Doing Fieldwork in China


Subject to change


Course Instructors: Dr. Tianshu Pan and Dr. Jianfeng Zhu

This seminar aims to situate students’ field work experiences within a framework of the Chinese and US medical contexts; to provide students with methodological tools for approaching their field placements; to evaluate their own experiences and observations through critical reflection; and to integrate their understanding of Chinese and US medical systems through written exercises.

In addition, this course establishes a forum for students to direct their work and creative energies towards social and cultural issues in the medical field. This approach allows the students to discover “communities,” to create a channel of communication, to find ways of continual engagement and project development, and to perhaps carry knowledge and expression beyond the immediate workings of the community and into the realm of culture. Ethnographic narratives will be woven into the in-class discussion of these themes.


Required readings:

Maria Heimer and Stig Thøgersen 2006. Doing Fieldwork in China. University of Hawaii Press.

Emerson, Robert, Rachel Fretz and Linda Shaw. 1995. Writing Ethnographic Fieldnotes. Chicago and London: The University of Chicago Press.


Course Requirements

As a course that introduces important theoretical and methodological material, attendance is mandatory.  Class participation is critical as it provides the conditions for discussion or debate premised on the ability to analyze and question assigned readings.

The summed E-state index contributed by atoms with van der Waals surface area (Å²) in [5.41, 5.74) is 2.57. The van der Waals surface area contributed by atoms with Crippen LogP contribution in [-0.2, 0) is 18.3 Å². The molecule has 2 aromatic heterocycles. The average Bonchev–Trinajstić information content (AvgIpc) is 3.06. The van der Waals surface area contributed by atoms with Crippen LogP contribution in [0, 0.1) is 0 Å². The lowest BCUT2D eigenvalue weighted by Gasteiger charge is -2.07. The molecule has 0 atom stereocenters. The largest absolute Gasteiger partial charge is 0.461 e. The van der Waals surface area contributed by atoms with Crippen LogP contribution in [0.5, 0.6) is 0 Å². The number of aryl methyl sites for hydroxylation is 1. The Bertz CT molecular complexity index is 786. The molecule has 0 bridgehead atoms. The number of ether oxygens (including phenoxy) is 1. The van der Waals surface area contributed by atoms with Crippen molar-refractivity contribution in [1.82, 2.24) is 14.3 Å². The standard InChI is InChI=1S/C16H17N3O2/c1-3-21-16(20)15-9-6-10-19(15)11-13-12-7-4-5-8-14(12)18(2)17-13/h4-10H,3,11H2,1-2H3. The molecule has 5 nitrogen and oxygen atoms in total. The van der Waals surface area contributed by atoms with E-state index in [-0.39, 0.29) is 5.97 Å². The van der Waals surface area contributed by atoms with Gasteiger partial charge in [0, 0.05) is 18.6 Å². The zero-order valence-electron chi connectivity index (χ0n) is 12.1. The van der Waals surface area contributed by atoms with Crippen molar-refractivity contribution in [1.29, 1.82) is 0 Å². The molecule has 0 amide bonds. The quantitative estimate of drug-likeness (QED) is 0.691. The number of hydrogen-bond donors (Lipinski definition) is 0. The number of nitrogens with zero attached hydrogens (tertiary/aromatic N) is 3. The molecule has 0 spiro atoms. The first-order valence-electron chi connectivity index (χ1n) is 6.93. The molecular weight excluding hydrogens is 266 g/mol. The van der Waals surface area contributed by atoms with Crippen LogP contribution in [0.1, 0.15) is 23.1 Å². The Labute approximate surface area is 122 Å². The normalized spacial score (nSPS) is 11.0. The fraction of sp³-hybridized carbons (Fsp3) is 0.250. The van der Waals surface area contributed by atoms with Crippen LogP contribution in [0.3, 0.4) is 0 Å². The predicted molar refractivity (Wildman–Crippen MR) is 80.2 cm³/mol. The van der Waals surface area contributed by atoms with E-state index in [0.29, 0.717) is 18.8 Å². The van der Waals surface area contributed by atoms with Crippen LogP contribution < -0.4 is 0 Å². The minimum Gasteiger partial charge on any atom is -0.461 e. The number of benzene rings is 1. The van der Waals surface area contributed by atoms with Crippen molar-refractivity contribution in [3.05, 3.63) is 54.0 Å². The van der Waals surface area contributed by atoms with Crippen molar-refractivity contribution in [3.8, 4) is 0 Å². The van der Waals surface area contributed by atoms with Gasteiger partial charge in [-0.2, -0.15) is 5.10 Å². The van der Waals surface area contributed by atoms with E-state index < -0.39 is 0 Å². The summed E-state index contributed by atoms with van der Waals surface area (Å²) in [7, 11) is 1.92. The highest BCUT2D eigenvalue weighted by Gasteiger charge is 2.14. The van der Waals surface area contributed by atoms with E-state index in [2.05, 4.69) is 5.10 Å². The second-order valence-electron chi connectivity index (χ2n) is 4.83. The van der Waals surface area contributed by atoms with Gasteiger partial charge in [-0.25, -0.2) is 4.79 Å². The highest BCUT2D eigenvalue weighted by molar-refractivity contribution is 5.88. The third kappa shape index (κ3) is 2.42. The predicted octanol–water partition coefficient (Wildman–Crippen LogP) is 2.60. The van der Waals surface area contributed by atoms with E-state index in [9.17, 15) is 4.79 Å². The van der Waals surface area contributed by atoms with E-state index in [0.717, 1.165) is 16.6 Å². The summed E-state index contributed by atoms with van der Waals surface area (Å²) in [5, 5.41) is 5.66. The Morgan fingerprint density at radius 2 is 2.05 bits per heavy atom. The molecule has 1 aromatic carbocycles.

Attendance and Participation  10%

Organizational Assessment of fieldwork sites: prepare and present (briefly) to fellow students 10%

Journal of field experiences (with guidelines)  20%

Fieldwork assignments I & II

In-class presentations   20%

Write-ups  20%


Guidelines for Fieldwork Assignments

The fieldwork assignment is your chance to reflect upon and analyze what is being taught in the course. This reflection should incorporate your own experiences, observations, and interpretations. Despite appearances to the contrary, it is not a diary – a regular recording of one’s activities, thoughts, and dreams. It is not a log of daily activities. It is not a psychological journal designed to track inner feelings and psychological states. Instead, it is an intellectual exercise in which I am asking you and your classmates to describe and explain your own experiences and observations from a sociological/anthropological perspective.



Located as we are in China’s largest, richest city and biggest port, which is arguably also the focal point of China’s moves towards globalization. The city’s extraordinary development over the past 150 years has been inseparable from globalization, even if the term itself had not yet come into being. As the host city for World Expo 2010, Shanghai has a special place in the sociological imagination, particularly at this junction of history. Part of this field inquiry will be to explore the nature of cities themselves, and how they have figured in the past and how they are likely to figure in the future.